In 1945, Richardson unfortunately had to resign from his position as Borough engineer due to a policy change by government, which stated that those who held engineering positions such as Richardson’s had to be fully and officially qualified, which Richardson was not.

It was reported in 1945 that upon his resignation from the role of Borough engineer, Richardson stated that he had not received any annual leave for three years running, and it was agreed that he was to be paid three months’ salary following his resignation to make up for it.

On the eve of his retirement, Richardson was entertained at a social in the Hampstead Hall, where about sixty to seventy people attended and saw him off.

One article from August 1953 details that Richardson asked to be allowed to run for Mayor of Ashburton.

This article goes on to explain that Richardson was elected to council at a by-election in 1946, and was chairman of the by-laws committee of the council for six years, having also been a staff member at the council for 22 years at that point.

Additionally, Richardson had been borough engineer for six and a half years.

In a later article, Richardson is quoted to have said that he is “a staunch advocate of reasonable and wise spending”, and that he has a “comprehensive knowledge of local body administration.”

It is said that Richardson “saved the ratepayers thousands of pounds in strict sealing, average water extension and borough yard reconstruction.”

Remembering past figures

It is thanks to the hard work of museums and archives staff across the country that such details regarding the lives of many ordinary people have been preserved in various forms for us to discover and research.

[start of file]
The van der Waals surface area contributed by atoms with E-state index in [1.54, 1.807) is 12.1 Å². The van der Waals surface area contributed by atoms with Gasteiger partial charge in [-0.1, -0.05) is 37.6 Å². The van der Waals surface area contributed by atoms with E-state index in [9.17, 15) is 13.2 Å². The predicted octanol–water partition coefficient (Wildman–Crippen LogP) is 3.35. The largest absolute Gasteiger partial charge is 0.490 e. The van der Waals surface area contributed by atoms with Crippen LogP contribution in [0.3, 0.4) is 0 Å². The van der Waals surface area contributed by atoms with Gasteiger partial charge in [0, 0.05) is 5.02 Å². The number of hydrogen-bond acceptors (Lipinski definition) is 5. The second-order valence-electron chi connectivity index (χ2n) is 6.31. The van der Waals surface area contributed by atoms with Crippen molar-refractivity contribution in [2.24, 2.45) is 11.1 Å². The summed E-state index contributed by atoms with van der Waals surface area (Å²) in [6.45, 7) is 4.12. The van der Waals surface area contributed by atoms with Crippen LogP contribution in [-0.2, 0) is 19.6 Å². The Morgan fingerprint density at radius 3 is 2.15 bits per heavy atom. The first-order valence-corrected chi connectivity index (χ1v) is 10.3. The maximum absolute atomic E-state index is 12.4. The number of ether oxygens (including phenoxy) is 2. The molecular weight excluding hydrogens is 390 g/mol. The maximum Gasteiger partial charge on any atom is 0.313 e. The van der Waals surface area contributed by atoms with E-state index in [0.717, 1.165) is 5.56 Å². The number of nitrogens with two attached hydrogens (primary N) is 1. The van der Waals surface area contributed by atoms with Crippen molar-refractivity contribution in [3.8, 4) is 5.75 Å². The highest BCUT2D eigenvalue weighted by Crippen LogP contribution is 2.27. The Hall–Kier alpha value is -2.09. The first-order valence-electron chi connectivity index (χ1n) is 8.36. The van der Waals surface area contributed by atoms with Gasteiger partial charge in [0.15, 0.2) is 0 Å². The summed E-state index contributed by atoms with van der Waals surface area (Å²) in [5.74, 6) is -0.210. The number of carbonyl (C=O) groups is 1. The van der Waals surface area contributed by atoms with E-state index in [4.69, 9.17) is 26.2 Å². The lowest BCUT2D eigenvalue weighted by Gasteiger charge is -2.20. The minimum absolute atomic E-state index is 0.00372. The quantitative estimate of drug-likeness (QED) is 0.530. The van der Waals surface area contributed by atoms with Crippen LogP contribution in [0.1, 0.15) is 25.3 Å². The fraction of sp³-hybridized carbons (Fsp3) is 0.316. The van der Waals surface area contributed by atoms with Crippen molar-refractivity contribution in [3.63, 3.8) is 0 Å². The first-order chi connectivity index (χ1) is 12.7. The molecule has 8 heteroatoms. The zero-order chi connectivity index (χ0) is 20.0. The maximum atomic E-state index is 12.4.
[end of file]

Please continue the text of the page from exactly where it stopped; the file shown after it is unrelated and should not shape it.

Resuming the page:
Furthermore, the work of historians, biographers, and hobbyists is equally important in preserving past lives as evidenced by Maurice Otley’s histories, which also gave us some great insights into the life of Dr. Trevor.

Such stories help us to understand that many people can go through numerous career changes and work many different jobs during their lives, while many others are just as content sticking to one vocation.

If there is one thing that can be taken away from this, it is this:

Whether you decide to bounce from role to role, or if you are content with just one thing, you will still be remembered and you will leave your mark regardless.

By Connor Lysaght

This post was modified for this blog and was originally published in the Ashburton Guardian, 5th of May 2020.

Captions

  1. Line of dignitaries for opening of Hampstead Swimming baths, February 11th 1922, including J. R. Richardson, second in from right.
  2. The Ashburton Borough Council in 1927, including Richardson sitting just to the right of the Mayor Robert Galbraith at the head of the table.
  3. Ashburton airport, not too long after it was established. This photograph was taken a while after the airport opened, since when it opened they did not have a windsock.